Students. although success rates are still low. There are diverse social and family issues in the classroom. Splenser (2003) and his colleagues. This required educators to think differently about what could be done to provide access and retention for disabled persons who would be able to work in some. They also found a positive correlation between increased minority applications and the presence of minority faculty in a program. including children with disabilities. diversity no longer means ethnic background alone. In some places. which can result in discrimination. Although diversity in admissions and hiring may be strongly encouraged. and more women have gone into that field than ever before. although nursing still has a minority of male students. it is recognized that there is still a need to make higher education more accessible for both minorities and students with disabilities. found that when schools provided special retention efforts. However. the Americans with Disabilities Act (ADA) was passed by Congress and signed into law. THE PRESENT The health professions classroom is more diverse than ever before. Those in the sandwich generation may have caretaker responsibilities for both their parents and their children. it worked the other way around. but they often have great responsibility in raising their children alone. Ogunsiji & Wikes. especially older ones. Many divorced and single parents have gone back to school. aspects of their chosen health profession. In medicine. The age range may be wide and gender ratios ma have changed. if not all. disadvantaged students have come into the health professions classrooms as new economic relief programs are put into place (Wessling. and thereby provide a valuable service for the profession and its patients. they were effective in increasing the numbers of graduating minority students. . However. Even thiough affirmative action has been under fire. There is diversity in sexual orientation. in a study of physical therapy educational programs. 2000). 2005. may have caretaker responsibilities for their parents or other relatives. Colleges and universities are being encouraged to promote diversity in both hiring faculty and in student recruitment and admissions.In 1990. and that may interfere with the amount of time that can be allotted to school work (Grosz. 2005). retaining diverse students and faculty is often difficult.

as well as perceived racism can cause academic difficulties. stress. Evans found Hispanic/Latino and Native American nursing students struggled with similar feelings. and eventually failure. but many not be used. it was difficult for them to imagine themselves successful in a health care profession. Minority are often expected to fail. Lack of family support due to financial or cultural expectations and ignorance of academic demands was also identified as a barrier to success for some students. Students who successfully confronted those barriers were helped by faculty who recognized these stressors. . worked to respect students intense obligation to family and community. but often affect other minorities. and provided long-tern. personal encouragement to continue in the program. In many cases support services are offered by institutions.Lack of success occurs in Blacks because they are frequently in the minority in such a classroom. and lack of financial resources can contribute to that failure. Those in the study described the impact of perceived lack of options for minorities. Inadequate academic preparation for the rigors of college. leading to increased anxiety. Even before they entered the program. feelings of isolation. alienation and loneliness. especially those who were the first in their families to attend college. family conflicts. Language issues can be difficult to overcome. Bain (2004) noted that even students who had a strong self-image could fall into the trap of feeling that they needed to prove themselves. as well as White students from poorer economic strata. These issues are not limited to Blacks. Letting minority students know that there is respect for their abilities has been shown to lead to improvement in pass rates.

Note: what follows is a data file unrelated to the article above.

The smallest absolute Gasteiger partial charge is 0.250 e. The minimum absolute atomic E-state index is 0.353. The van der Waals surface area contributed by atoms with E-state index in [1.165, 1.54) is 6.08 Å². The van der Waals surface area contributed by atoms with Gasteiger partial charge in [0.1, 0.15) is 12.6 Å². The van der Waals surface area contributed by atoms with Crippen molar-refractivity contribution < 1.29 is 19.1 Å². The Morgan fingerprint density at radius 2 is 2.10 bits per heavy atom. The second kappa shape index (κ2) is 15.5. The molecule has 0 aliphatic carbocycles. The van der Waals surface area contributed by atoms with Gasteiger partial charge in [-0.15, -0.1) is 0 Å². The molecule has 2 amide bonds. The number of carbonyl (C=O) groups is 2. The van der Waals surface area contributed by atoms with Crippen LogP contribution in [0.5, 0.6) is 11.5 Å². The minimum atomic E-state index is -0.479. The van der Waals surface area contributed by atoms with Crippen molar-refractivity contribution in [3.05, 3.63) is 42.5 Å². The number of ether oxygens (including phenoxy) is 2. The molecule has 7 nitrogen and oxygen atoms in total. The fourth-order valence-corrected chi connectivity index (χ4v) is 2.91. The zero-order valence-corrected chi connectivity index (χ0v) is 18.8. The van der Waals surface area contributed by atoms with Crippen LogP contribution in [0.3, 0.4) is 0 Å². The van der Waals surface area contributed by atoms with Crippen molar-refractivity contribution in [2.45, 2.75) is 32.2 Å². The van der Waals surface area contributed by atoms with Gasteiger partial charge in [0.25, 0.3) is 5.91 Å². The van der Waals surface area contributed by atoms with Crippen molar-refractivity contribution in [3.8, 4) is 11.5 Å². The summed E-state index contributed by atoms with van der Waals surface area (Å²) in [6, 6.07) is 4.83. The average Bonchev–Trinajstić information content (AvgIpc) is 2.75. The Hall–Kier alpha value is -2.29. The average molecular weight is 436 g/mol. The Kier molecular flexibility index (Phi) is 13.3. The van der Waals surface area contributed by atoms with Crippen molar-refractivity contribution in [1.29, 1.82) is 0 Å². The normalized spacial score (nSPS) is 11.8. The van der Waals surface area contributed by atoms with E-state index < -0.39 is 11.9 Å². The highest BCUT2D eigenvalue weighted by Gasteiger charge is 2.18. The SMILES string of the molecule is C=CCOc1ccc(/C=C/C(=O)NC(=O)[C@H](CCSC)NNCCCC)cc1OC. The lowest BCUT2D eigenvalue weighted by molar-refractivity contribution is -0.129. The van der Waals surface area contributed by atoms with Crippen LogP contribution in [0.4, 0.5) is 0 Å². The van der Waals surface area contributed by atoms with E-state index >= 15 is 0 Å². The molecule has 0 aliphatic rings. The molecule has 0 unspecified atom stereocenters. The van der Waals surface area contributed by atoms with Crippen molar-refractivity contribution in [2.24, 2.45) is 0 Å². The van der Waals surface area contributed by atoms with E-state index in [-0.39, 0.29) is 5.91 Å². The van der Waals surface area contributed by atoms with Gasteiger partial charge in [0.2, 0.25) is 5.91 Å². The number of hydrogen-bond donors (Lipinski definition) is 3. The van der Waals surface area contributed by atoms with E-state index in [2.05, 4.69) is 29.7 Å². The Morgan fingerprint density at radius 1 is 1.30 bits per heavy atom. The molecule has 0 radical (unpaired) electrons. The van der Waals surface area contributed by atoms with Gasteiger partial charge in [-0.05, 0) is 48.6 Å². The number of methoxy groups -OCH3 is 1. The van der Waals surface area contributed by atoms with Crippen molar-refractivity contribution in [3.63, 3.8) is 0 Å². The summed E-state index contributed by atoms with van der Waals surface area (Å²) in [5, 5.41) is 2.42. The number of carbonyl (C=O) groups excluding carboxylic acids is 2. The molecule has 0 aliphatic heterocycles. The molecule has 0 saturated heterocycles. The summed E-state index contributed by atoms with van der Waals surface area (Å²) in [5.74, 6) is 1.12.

y Changes in education that brought nursing into academic settings and gave rise to nursing science and nursing research. increased focus on care of the elderly. The field of education has also changed over the years through many of the same forces that affected health care. growth of nursing and rehabilitation services in the military. including. but not limited to: y Appearance of new diseases y War and its consequences. . y Religious issues brought in ethical components of care and development of parish nursing. y Sociocultural issues brought dramatic changes in maternity care from shortened length to stay to sbiling visitation. Todays technology and therapeutics were inconceivable even a few decades ago. and veterans systems. Graduates who are self-directed learners understand and are responsive to health care system changes when they are in practice and out of the school setting. while enabling self-directed student learning. They need to be knowledgeable about changes in practice and technology in both fields. and other health professions have developed and evolved. the growth of the health professions has been influenced by those new technologies and therapeutics. and resources.Chapter 3 Strategies for Innovation The scope of change in health care has been enormous. which brought us Meidcare. and the rate at which change occurs continues to accelerate. Medicaid. They challenge health professions educators to keep on top of the trends. These forces are part of the total environment in which we live and work. and end of life care. where there are no faculty members with whom to consult. managed care. y Changing economics and political/legal issues. Over time. technologies. but there are many other influencing factors and forces. Health care educators straddle the fields of health care practice and education. and legalized abortion.